“It’s just… knowing you and being your friend,” she said. “So much of what you say and what you do, it resonates with me. We’re a lot alike… I dunno. This probably sounds stupid.”

I stopped in my tracks. “No,” I said sternly. “It doesn’t sound stupid at all.”

“Please don’t tell Derek,” she said.

“I won’t.”

“Promise,” she said.

“I promise.”

“It’s just… I don’t want him thinking he’s not enough, you know?”

“I do,” I said, nodding. Sadly, even the revelation that I was bisexual had been threatening to some men I’d dated. They worried incessantly that I was just limping out into being gay, what I really wanted. That being bisexual was like a trial period for the full thing. And that when I found my footing, it’d be a one-way ticket to Lesbian Town.

Well, the ones who weren’t constantly pressuring me to have threesomes, anyway.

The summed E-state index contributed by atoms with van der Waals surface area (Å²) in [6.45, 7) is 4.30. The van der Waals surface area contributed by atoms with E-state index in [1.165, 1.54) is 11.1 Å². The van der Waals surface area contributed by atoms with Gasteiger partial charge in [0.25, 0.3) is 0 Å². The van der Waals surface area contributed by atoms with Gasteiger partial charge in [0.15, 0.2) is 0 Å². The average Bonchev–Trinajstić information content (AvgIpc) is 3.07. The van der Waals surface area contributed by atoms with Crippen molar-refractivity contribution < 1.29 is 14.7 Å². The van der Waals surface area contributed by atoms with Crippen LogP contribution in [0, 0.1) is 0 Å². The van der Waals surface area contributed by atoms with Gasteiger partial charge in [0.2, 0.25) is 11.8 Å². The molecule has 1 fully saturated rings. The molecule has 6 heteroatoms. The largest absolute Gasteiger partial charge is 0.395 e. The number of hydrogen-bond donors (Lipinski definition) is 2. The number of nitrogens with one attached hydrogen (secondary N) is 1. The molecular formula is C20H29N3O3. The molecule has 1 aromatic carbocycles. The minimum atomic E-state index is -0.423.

Still, I got Rebecca’s point.

“Thank you, Page,” she said, with sudden softness in her voice. She hugged me for what felt like eternity by the library, the people passing us on the sidewalk likely interpreting it as a friendly hug.

But there was no doubt in my mind: This was something different altogether. Incredibly intimate.

When she finally had to go to class, I walked back to my dorm room, all the while wondering where this was going, whether I’d betrayed Derek just now — or if I were about to.

The Freedom to Explore

It turns out that Derek wasn’t clueless. I didn’t hear this from Derek but through Rebecca, on our next walk.

“I thought I’d have to hide it,” she said. “But he figured it out.”